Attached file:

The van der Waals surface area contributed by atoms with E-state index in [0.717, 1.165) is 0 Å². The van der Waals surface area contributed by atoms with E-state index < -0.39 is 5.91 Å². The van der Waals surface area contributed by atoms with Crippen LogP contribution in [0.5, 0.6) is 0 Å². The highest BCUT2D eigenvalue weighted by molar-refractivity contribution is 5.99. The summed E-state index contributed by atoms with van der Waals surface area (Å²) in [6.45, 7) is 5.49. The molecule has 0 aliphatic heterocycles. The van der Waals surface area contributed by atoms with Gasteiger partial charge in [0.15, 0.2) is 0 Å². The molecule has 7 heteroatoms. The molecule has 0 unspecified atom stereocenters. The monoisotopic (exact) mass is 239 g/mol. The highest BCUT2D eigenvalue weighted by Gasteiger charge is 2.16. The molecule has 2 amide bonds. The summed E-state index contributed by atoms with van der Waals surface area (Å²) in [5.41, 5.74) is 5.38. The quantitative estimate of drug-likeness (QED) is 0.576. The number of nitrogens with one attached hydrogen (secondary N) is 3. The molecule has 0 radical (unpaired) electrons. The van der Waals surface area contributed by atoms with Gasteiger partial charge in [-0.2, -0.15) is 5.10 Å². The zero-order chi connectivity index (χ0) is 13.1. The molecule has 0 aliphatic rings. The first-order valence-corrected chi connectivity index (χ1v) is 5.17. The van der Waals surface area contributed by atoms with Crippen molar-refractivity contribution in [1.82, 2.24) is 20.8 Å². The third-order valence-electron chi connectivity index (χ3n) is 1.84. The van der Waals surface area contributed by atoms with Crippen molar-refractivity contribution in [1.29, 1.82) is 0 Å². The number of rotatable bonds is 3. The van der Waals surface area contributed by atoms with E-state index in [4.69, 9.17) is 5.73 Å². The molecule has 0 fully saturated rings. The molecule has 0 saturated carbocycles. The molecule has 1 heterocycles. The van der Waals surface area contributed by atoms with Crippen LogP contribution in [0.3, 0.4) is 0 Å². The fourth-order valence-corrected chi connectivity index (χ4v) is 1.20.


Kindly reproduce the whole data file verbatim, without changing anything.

The van der Waals surface area contributed by atoms with E-state index in [0.717, 1.165) is 0 Å². The van der Waals surface area contributed by atoms with E-state index < -0.39 is 5.91 Å². The van der Waals surface area contributed by atoms with Crippen LogP contribution in [0.5, 0.6) is 0 Å². The highest BCUT2D eigenvalue weighted by molar-refractivity contribution is 5.99. The summed E-state index contributed by atoms with van der Waals surface area (Å²) in [6.45, 7) is 5.49. The molecule has 0 aliphatic heterocycles. The van der Waals surface area contributed by atoms with Gasteiger partial charge in [0.15, 0.2) is 0 Å². The molecule has 7 heteroatoms. The molecule has 0 unspecified atom stereocenters. The monoisotopic (exact) mass is 239 g/mol. The highest BCUT2D eigenvalue weighted by Gasteiger charge is 2.16. The molecule has 2 amide bonds. The summed E-state index contributed by atoms with van der Waals surface area (Å²) in [5.41, 5.74) is 5.38. The quantitative estimate of drug-likeness (QED) is 0.576. The number of nitrogens with one attached hydrogen (secondary N) is 3. The molecule has 0 radical (unpaired) electrons. The van der Waals surface area contributed by atoms with Gasteiger partial charge in [-0.2, -0.15) is 5.10 Å². The zero-order chi connectivity index (χ0) is 13.1. The molecule has 0 aliphatic rings. The first-order valence-corrected chi connectivity index (χ1v) is 5.17. The van der Waals surface area contributed by atoms with Crippen molar-refractivity contribution in [1.82, 2.24) is 20.8 Å². The third-order valence-electron chi connectivity index (χ3n) is 1.84. The van der Waals surface area contributed by atoms with Crippen molar-refractivity contribution in [1.29, 1.82) is 0 Å². The number of rotatable bonds is 3. The van der Waals surface area contributed by atoms with E-state index in [4.69, 9.17) is 5.73 Å². The molecule has 0 fully saturated rings. The molecule has 0 saturated carbocycles. The molecule has 1 heterocycles. The van der Waals surface area contributed by atoms with Crippen LogP contribution in [0.3, 0.4) is 0 Å². The fourth-order valence-corrected chi connectivity index (χ4v) is 1.20.